1st Session: What is an Ukulele?
The parts that we will discuss the most are the frets, strings, tuning pegs, and sound hole!
Next I will show you the tuning pegs and what strings they tune.
Tuning your Ukulele!! Click on this link: Ukulele Tuner Once you tune your ukulele to GCEA come back for more of the lesson!
Here is a chart that shows the number of the string at the top and the letter or musical note of the string when played open at the bottom. The top represents the Nut! Can you point to the NUT on the 1st
diagram? Now point to it on the 2nd diagram. Now point to that same spot on your own Ukulele.
Great. The space between the Nut and the next line represents a Fret! The Fret is the little metal bar that repeats all the way down the fret board until the neck meets the body. So, when I refer to the 1st Fret, I am telling you to move to the space between the Nut and the first metal fret. Do not put your finger ON the metal fret, but just behind the fret.
If I tell you to put a finger on the 1st string, 1st Fret, I am saying to put your finger Between the Nut and the First Fret on the First String!
Shown above, in Diagram 3, there are three frets showing. Point to the first fret touching the 3rd string. Now point to the 3rd fret touching the 1st string. Ahhh! See, there is a method to my madness! I am helping you understand the difference between the number on the Strings with the number on the Frets! OK, so to make you roll your eyes even more, your Fingers have numbers too!
This is important to get familiar with, because I am always referring to the number of the finger, the number of the fret, and the number of the string in our sessions while explaining how to make a chord! The fingers are easy to learn and remember.
T stands for Thumb. (duh, right?, wrong!, some might not know that, lol). The number 1 finger is also called the Pointing finger. I just found out from a Young person that the number 2 finger is politely known as the, ahem, Social finger. Or, some call it the middle finger. We won't go there, stop it!!! The third finger is also known as the Ring finger. And the 4th finger is know as the Pinky or Etiquette finger, (as in the holding of the teacup with the pinky UP!)
So, now, if I tell you to place the 3rd finger on the 2nd fret on the 4th string, can you find it in the diagram 3 which I placed below for easy ref again.
Now lets try to make our first chord. Let's make a C chord. Yippee! Make sure you are tuned up with the tuner from Uke Buddy!!! It is under Diagram 2.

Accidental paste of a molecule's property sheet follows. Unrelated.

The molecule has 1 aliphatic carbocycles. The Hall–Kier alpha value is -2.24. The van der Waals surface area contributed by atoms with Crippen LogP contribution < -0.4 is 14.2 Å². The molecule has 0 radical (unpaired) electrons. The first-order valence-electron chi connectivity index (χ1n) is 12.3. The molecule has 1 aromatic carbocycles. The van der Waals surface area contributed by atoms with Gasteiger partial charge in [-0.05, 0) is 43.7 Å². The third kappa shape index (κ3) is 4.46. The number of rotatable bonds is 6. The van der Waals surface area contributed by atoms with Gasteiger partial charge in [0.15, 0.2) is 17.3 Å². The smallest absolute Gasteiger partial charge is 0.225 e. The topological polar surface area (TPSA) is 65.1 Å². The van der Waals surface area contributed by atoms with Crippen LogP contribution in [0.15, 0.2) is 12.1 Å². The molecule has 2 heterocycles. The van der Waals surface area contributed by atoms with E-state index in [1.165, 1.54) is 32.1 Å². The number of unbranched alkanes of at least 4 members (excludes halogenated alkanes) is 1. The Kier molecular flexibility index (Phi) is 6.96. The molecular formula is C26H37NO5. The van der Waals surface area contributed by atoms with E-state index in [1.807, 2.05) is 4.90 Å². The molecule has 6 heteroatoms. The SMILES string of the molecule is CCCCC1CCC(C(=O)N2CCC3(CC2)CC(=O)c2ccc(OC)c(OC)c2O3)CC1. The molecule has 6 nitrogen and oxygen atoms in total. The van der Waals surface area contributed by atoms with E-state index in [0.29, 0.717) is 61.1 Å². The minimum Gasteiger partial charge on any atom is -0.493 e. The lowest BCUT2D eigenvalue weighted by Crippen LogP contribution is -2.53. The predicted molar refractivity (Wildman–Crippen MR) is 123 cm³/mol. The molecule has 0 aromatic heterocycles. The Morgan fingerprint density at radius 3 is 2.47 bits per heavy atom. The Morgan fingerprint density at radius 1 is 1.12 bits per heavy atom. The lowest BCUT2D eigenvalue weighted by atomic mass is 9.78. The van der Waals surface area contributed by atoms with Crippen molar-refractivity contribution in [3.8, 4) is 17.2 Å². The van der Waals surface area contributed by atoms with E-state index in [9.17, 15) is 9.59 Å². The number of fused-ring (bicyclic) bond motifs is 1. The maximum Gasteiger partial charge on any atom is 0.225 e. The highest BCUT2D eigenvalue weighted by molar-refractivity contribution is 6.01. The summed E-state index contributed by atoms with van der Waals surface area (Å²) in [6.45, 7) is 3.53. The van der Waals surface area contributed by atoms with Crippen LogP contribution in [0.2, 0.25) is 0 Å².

So, you can see on the C chord, you will place your 3rd Finger on the 3rd Fret on the 1st String. Strum using a down stroke. The next chord is the Am (m means minor) and you will use your 2nd Finger on the 2nd Fret, on the 4th string. Strum using a down stroke. The next chord is the F and you place your 1st Finger on the 1st Fret on the 2nd String, AND your 2nd Finger on the 2nd Fret on the 4th string (notice that you have only added the 1st Finger to the 2nd which was used for the Am!) Now, moving to the G Chord, you move your 1st Finger to the 2nd Fret on the 1st String, your 2nd Finger to the 2nd Fret on the 3rd String, and the 3rd Finger to the 3rd Fret on the 2nd String.
For videos of these basic steps, please go over to the Absolute Beginners Page on this blog. This page is for all the pictures and charts. Chili Monster does a great job of showing you how to play this first pattern of the C Am F and G. As you strum this pattern you will notice that it is the basis of all the oldie rock n roll songs.
During Session One, we also went over Alexander's Rag Time Band and then we transposed it. Here is the link to that song on Dr Ukes Site and then I follow with a chart for you to see transposing.
Alexanders Rag Time Band This was played in C. During our Session, we transposed it to A.
How do you do that and WHY?
The reason that we transpose is so that we can do two things. One being that you can change the Key of the song so that you can sing it easier, or sometimes even play it easier, and Two being that you may have learned it in one key, and now the group you are in wants you to do it in another key.
Sometimes you can use a Capo to raise the key up if it is a few steps too low. But in Session One, we did a full on Transposing of the song to teach the ease of it.
The NUMBER SYSTEM. The Number System and Transposing go Hand in Hand! Each note is a number, (arghhhhhh, more numbers, lol) and they run from 1 to 7, next note being 8 which is the 1 an octave higher. Octave stands for 8! Below is a chart for you to use to begin and understanding of the number system.